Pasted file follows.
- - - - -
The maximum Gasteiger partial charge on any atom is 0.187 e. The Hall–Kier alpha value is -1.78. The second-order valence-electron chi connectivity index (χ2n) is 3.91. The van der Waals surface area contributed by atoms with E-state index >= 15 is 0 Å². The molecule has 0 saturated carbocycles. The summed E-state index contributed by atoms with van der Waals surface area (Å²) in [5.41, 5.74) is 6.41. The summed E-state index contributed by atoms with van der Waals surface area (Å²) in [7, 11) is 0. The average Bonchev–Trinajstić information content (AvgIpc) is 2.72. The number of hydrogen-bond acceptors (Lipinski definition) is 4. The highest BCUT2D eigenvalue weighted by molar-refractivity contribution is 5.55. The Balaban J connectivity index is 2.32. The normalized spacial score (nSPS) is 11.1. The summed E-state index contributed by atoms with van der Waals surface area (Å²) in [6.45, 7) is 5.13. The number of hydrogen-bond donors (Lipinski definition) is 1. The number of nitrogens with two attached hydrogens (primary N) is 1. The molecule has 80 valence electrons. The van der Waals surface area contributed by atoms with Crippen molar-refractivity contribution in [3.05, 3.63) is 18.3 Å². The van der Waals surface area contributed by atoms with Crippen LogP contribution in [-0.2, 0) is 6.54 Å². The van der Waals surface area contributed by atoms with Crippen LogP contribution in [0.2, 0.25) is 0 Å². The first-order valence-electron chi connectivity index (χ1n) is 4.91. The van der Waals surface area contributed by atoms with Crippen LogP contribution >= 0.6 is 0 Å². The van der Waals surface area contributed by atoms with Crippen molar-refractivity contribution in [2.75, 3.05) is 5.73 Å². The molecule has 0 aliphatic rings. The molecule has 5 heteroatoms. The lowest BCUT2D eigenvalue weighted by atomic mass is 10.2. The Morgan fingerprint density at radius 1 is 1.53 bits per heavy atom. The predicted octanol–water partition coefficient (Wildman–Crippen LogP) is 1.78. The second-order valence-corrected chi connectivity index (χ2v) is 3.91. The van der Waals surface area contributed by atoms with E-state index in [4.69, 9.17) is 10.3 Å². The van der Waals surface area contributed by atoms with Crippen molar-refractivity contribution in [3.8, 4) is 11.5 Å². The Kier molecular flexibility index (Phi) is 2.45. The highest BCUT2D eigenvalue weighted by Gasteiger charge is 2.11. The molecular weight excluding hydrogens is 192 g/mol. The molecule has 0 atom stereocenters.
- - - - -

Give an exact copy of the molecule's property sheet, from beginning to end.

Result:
The maximum Gasteiger partial charge on any atom is 0.187 e. The Hall–Kier alpha value is -1.78. The second-order valence-electron chi connectivity index (χ2n) is 3.91. The van der Waals surface area contributed by atoms with E-state index >= 15 is 0 Å². The molecule has 0 saturated carbocycles. The summed E-state index contributed by atoms with van der Waals surface area (Å²) in [5.41, 5.74) is 6.41. The summed E-state index contributed by atoms with van der Waals surface area (Å²) in [7, 11) is 0. The average Bonchev–Trinajstić information content (AvgIpc) is 2.72. The number of hydrogen-bond acceptors (Lipinski definition) is 4. The highest BCUT2D eigenvalue weighted by molar-refractivity contribution is 5.55. The Balaban J connectivity index is 2.32. The normalized spacial score (nSPS) is 11.1. The summed E-state index contributed by atoms with van der Waals surface area (Å²) in [6.45, 7) is 5.13. The number of hydrogen-bond donors (Lipinski definition) is 1. The number of nitrogens with two attached hydrogens (primary N) is 1. The molecule has 80 valence electrons. The van der Waals surface area contributed by atoms with Crippen molar-refractivity contribution in [3.05, 3.63) is 18.3 Å². The van der Waals surface area contributed by atoms with Crippen LogP contribution in [-0.2, 0) is 6.54 Å². The van der Waals surface area contributed by atoms with Crippen LogP contribution in [0.2, 0.25) is 0 Å². The first-order valence-electron chi connectivity index (χ1n) is 4.91. The van der Waals surface area contributed by atoms with Crippen LogP contribution >= 0.6 is 0 Å². The van der Waals surface area contributed by atoms with Crippen molar-refractivity contribution in [2.75, 3.05) is 5.73 Å². The molecule has 0 aliphatic rings. The molecule has 5 heteroatoms. The lowest BCUT2D eigenvalue weighted by atomic mass is 10.2. The Morgan fingerprint density at radius 1 is 1.53 bits per heavy atom. The predicted octanol–water partition coefficient (Wildman–Crippen LogP) is 1.78. The second-order valence-corrected chi connectivity index (χ2v) is 3.91. The van der Waals surface area contributed by atoms with E-state index in [4.69, 9.17) is 10.3 Å². The van der Waals surface area contributed by atoms with Crippen molar-refractivity contribution in [3.8, 4) is 11.5 Å². The Kier molecular flexibility index (Phi) is 2.45. The highest BCUT2D eigenvalue weighted by Gasteiger charge is 2.11. The molecular weight excluding hydrogens is 192 g/mol. The molecule has 0 atom stereocenters.